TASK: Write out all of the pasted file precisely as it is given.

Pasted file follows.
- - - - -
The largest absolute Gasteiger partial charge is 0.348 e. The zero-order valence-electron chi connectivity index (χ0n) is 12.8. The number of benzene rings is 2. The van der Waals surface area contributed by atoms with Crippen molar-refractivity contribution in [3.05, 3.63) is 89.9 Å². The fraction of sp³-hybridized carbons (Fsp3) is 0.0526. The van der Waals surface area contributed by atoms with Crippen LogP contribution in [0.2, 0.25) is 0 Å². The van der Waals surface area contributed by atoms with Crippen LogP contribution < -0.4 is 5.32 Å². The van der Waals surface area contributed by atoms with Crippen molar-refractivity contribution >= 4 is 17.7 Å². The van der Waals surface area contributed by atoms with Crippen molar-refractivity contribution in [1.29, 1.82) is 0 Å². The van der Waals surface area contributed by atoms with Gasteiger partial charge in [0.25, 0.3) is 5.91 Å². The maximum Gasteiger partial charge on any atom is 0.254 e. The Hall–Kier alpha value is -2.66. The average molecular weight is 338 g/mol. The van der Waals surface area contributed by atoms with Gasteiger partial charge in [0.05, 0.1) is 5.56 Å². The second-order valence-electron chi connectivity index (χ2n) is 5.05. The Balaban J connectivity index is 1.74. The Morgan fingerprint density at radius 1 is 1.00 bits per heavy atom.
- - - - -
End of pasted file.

The largest absolute Gasteiger partial charge is 0.348 e. The zero-order valence-electron chi connectivity index (χ0n) is 12.8. The number of benzene rings is 2. The van der Waals surface area contributed by atoms with Crippen molar-refractivity contribution in [3.05, 3.63) is 89.9 Å². The fraction of sp³-hybridized carbons (Fsp3) is 0.0526. The van der Waals surface area contributed by atoms with Crippen LogP contribution in [0.2, 0.25) is 0 Å². The van der Waals surface area contributed by atoms with Crippen LogP contribution < -0.4 is 5.32 Å². The van der Waals surface area contributed by atoms with Crippen molar-refractivity contribution >= 4 is 17.7 Å². The van der Waals surface area contributed by atoms with Crippen molar-refractivity contribution in [1.29, 1.82) is 0 Å². The van der Waals surface area contributed by atoms with Gasteiger partial charge in [0.25, 0.3) is 5.91 Å². The maximum Gasteiger partial charge on any atom is 0.254 e. The Hall–Kier alpha value is -2.66. The average molecular weight is 338 g/mol. The van der Waals surface area contributed by atoms with Gasteiger partial charge in [0.05, 0.1) is 5.56 Å². The second-order valence-electron chi connectivity index (χ2n) is 5.05. The Balaban J connectivity index is 1.74. The Morgan fingerprint density at radius 1 is 1.00 bits per heavy atom.